Perhaps the most exciting 14nm development is in the form of memory, with Intel describing in-house 84Mb SRAM design that uses the world’s smallest bitcell (0.050 micron squared). At 14nm it represents a doubling of the density at 14.5 Mb per square millimeter, but also provides substantially lower minimum voltage for a given frequency compared to the previous 22nm process. As shown in the graph in the slide, 0.6V is good for 1.5 GHz, but it can scale up to 3 GHz. It is also worth noting that the 14nm yield gradient is more conducive to lower voltage operation compared to the 22nm process. While it seems odd to promote an 84Mb (10.5 MB) design, Intel discussed that it can be scaled up over 100 Mb or more, making it a better solution for embedded devices rather than something like Crystal Well on desktop.

Still Developing on 22nm

While 14nm is great for density, lower voltage and lower power, other features on die are often produced at a looser resolution in order to ensure compatibility but it also offers a great research platform for testing new on-die features to be scaled down at a later date. To this extent, Intel Labs is also presenting a couple of papers about in-house test chips for new features.

The first test chip concerns data retention within register files. Depending on the external circumstances such as temperature and age, this adaptive and resilient domino register file testchip is designed to realign timing margins and detect errors as they occur and adjust the behavior in order to compensate. The logic that Intel is presenting is designed to also cater for die variation and voltage droop, making it more of a universal solution. On a higher level it sounds like the situation when NAND flash gets old and the onboard controller has to compensate for the voltage level margins.

The second test-chip being described brings the situation down to Intel’s execution units in its graphics and dealing with fast, autonomous and independent dynamic voltage scaling. The use of a combined low-dropout regulator (LDO) for low voltages, such as at idle, and a switched capacitor voltage regulator (SCVR) for high voltages allow the appropriate current injection to deal with voltage droop as well as resulting in a large energy reduction. When applied, this should allow for either a power drop at the same frequency, or a higher frequency at the same voltage. Currently the numbers provided by Intel are all on internal silicon rather than anything in the wild, and will be examined at smaller nodes in due course.

Intel at ISSCC

ISSCC always throws out some interesting information about what is actually going on under the hood with the silicon we use almost every day, as we tend to think about it as a black box that slowly gets better over time. In reality, new features are fully researched and documented in order to be included in the next model, as well as trying to keep a balance of power usage and efficiency. On the CPU architecture side of the equation, we reported that Broadwell features needed to show a 2% performance or efficiency improvement for every 1% increase in power, making that advancement steeper than the 1:1 previously required. For all intents and purposes this means that if the same strategy is applied to 10nm and beyond, we are in for a very interesting time. It was interesting to hear about Intel speeding up on 10nm to avoid the delays occurred at 14nm, as well as thoughts regarding future technologies.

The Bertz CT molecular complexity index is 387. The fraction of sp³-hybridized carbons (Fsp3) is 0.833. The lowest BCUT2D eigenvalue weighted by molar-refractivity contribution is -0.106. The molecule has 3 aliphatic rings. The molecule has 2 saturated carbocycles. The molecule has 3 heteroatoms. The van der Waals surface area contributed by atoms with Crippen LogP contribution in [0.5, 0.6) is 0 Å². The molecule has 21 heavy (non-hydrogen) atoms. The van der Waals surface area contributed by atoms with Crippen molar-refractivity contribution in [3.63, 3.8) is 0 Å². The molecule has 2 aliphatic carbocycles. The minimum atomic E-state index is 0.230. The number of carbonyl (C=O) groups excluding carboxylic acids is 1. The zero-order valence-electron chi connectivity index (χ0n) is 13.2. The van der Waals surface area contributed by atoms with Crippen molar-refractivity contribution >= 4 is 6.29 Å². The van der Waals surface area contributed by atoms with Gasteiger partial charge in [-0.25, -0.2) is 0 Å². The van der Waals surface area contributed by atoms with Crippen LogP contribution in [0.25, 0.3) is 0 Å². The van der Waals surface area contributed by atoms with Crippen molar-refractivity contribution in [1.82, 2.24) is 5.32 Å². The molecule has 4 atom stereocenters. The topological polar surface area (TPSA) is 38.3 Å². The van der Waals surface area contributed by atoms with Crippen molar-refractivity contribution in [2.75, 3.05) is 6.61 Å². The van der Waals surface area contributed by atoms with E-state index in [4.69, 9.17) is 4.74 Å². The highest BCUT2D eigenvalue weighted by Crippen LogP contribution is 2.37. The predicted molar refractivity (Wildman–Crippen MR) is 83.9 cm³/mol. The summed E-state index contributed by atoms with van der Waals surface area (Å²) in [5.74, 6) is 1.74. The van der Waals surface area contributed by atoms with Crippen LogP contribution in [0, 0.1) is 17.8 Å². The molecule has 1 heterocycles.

The papers Intel is presenting should be available via the ISSCC website as the presentations take place, along with a few others that pique our interest. This should get us ready for some interesting developments come Intel's Developer Forum later in the year. 

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  • melgross - Sunday, February 22, 2015 - link

    Most chip experts still believe that 5nm may be impossible. I guess we'll just have to wait a good five to seven years to see.
  • witeken - Monday, February 23, 2015 - link

    Mark Bohr has recently said that he doesn't see the end of Moore's Law within 10 years (visibility beyond 10 years has always been low). Note that even though the node is called 5nm, most of its feature sizes will be substantially bigger.
  • III-V - Monday, February 23, 2015 - link

    Still believe? As of when? It's been generally regarded that we can move past 5nm for a couple of years now.
  • BOMBOVA - Tuesday, February 24, 2015 - link

    even though it is far off, say maybe ten years, there is now, some features recognized in nature, that may translate to building 5 nm devices, such as memory cells, gold for example at its smallest scale will make for 5 nm structures, by the simple fact in nature they are bountiful. it is all in assembly now, :) stack my chips, 20 per die, and put lots of light pipes in, Cheers. i am a believer in nature.